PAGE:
A slide showing a plan for the area around the Grosvenor-Strathmore Metro station. Credit: Via Montgomery County Planning Department

The Montgomery County Council in coming weeks will take up a draft plan for the transformation of vacant land surrounding the Grosvenor-Strathmore Metro station in North Bethesda.

The proposal prepared by the Montgomery County Planning Board would permit an estimated 1,397 new housing units on the 15-acre property owned by the Metro system.

It would also allow a developer to build three high-rises as “signature buildings” to give the site a distinctive architecture. Two of the buildings near the Metro station could stand up to 300 feet tall, while a third on Tuckerman Lane would have a 220-foot height limit, according to the draft.

Planning board members Thursday agreed to send the county council their version of the Grosvenor-Strathmore Metro Area Minor Master Plan, a document that has been in the works for the past year.

“Well done,” Planning Board Chairman Casey Anderson told planning staff before the vote.

While the plan covers 117 acres encompassing the Music Center at Strathmore, most debate has focused on the Metro-owned property slated for development in coming years. The Washington Metropolitan Area Transit Authority is forging a deal to sell the land to Fivesquares Development, a D.C.-based company. The final asking price will depend on how much housing Fivesquares is allowed to fit on the property.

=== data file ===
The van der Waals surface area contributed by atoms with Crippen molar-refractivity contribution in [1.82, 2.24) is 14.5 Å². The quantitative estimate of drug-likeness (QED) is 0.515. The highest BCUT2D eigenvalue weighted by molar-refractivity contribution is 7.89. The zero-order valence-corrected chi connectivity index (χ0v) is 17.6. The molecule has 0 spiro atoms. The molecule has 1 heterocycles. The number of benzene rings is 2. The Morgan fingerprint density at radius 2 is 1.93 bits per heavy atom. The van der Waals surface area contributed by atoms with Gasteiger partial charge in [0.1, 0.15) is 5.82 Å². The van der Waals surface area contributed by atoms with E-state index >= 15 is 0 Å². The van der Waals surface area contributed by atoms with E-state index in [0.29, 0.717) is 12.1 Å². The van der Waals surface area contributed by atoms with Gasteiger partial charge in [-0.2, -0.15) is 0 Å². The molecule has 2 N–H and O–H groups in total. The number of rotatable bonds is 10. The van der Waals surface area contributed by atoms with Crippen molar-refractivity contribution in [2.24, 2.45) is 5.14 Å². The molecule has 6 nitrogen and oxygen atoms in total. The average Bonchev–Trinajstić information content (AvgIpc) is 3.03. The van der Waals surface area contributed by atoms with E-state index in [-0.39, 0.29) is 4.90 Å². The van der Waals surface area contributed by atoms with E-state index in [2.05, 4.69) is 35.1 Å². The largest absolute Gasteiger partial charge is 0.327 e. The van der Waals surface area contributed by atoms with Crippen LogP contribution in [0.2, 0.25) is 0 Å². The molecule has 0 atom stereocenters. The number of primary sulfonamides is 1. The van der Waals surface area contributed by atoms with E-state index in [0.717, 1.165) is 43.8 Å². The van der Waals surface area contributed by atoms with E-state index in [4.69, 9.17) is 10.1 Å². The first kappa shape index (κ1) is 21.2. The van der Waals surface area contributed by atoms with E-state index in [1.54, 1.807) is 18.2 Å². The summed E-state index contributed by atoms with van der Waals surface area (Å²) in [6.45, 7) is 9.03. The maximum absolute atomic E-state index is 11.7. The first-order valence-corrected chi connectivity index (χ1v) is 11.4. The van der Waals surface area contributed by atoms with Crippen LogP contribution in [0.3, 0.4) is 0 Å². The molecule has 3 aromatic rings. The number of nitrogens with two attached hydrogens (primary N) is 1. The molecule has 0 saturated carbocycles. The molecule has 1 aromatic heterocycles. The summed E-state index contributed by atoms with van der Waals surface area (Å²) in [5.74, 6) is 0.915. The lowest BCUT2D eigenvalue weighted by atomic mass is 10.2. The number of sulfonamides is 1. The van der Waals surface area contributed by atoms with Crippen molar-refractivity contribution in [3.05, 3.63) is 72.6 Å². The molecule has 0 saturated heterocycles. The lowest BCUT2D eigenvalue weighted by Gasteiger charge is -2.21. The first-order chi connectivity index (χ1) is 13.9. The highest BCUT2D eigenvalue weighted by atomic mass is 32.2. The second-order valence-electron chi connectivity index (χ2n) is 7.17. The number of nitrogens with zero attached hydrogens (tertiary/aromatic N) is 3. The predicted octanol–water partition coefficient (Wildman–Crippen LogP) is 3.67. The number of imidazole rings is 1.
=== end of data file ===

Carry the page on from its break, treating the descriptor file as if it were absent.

Before finalizing the plan draft, board members decided to make several final changes. For one thing, they stipulated that the developer must commission a traffic study before building the third tower near the Metro station. They also suggested that the exact size and shape of an open space in the development should be finalized later on in the project review.

Planning Director Gwen Wright said officials aren’t backing off their initial requirement that Fivesquares provide 1.25 acres of open space.

“But what we don’t want to do is put ourselves in that bind, where if it turns out to be 1.24, someone is going to jump up and say, ‘Well, that’s not in the master plan,’” she said.


The council could begin discussing the board’s draft master plan in September, according to a county planner.